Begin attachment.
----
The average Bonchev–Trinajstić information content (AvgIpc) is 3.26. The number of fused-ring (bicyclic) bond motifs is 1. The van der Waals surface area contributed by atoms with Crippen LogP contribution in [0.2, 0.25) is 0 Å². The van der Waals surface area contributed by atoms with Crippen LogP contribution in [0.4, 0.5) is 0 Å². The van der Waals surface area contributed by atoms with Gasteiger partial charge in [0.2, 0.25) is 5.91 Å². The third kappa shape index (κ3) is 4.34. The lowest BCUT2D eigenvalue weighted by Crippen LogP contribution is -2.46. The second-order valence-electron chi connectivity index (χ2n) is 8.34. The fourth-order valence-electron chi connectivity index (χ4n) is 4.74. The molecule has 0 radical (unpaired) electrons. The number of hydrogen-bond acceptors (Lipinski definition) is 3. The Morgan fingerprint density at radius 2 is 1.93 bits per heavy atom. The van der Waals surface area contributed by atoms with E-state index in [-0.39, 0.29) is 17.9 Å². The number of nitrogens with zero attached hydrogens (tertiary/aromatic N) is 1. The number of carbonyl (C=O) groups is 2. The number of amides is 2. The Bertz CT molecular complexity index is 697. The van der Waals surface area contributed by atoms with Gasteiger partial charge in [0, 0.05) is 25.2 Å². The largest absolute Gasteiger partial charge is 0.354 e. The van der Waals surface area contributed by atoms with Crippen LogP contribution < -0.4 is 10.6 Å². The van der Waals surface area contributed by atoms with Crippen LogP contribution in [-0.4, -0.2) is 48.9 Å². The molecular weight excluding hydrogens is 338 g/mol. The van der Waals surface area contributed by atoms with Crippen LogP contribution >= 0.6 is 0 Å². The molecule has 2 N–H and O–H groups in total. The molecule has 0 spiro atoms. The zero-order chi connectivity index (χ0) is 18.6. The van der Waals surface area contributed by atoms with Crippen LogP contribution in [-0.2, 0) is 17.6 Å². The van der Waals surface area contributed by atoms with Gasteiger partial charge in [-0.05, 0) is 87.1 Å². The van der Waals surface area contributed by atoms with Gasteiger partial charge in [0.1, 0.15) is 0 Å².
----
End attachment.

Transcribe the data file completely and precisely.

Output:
The average Bonchev–Trinajstić information content (AvgIpc) is 3.26. The number of fused-ring (bicyclic) bond motifs is 1. The van der Waals surface area contributed by atoms with Crippen LogP contribution in [0.2, 0.25) is 0 Å². The van der Waals surface area contributed by atoms with Crippen LogP contribution in [0.4, 0.5) is 0 Å². The van der Waals surface area contributed by atoms with Gasteiger partial charge in [0.2, 0.25) is 5.91 Å². The third kappa shape index (κ3) is 4.34. The lowest BCUT2D eigenvalue weighted by Crippen LogP contribution is -2.46. The second-order valence-electron chi connectivity index (χ2n) is 8.34. The fourth-order valence-electron chi connectivity index (χ4n) is 4.74. The molecule has 0 radical (unpaired) electrons. The number of hydrogen-bond acceptors (Lipinski definition) is 3. The Morgan fingerprint density at radius 2 is 1.93 bits per heavy atom. The van der Waals surface area contributed by atoms with E-state index in [-0.39, 0.29) is 17.9 Å². The number of nitrogens with zero attached hydrogens (tertiary/aromatic N) is 1. The number of carbonyl (C=O) groups is 2. The number of amides is 2. The Bertz CT molecular complexity index is 697. The van der Waals surface area contributed by atoms with Gasteiger partial charge in [0, 0.05) is 25.2 Å². The largest absolute Gasteiger partial charge is 0.354 e. The van der Waals surface area contributed by atoms with Crippen LogP contribution < -0.4 is 10.6 Å². The van der Waals surface area contributed by atoms with Crippen LogP contribution in [-0.4, -0.2) is 48.9 Å². The molecular weight excluding hydrogens is 338 g/mol. The van der Waals surface area contributed by atoms with Crippen LogP contribution >= 0.6 is 0 Å². The molecule has 2 N–H and O–H groups in total. The molecule has 0 spiro atoms. The zero-order chi connectivity index (χ0) is 18.6. The van der Waals surface area contributed by atoms with Crippen LogP contribution in [-0.2, 0) is 17.6 Å². The van der Waals surface area contributed by atoms with Gasteiger partial charge in [-0.05, 0) is 87.1 Å². The van der Waals surface area contributed by atoms with Gasteiger partial charge in [0.1, 0.15) is 0 Å².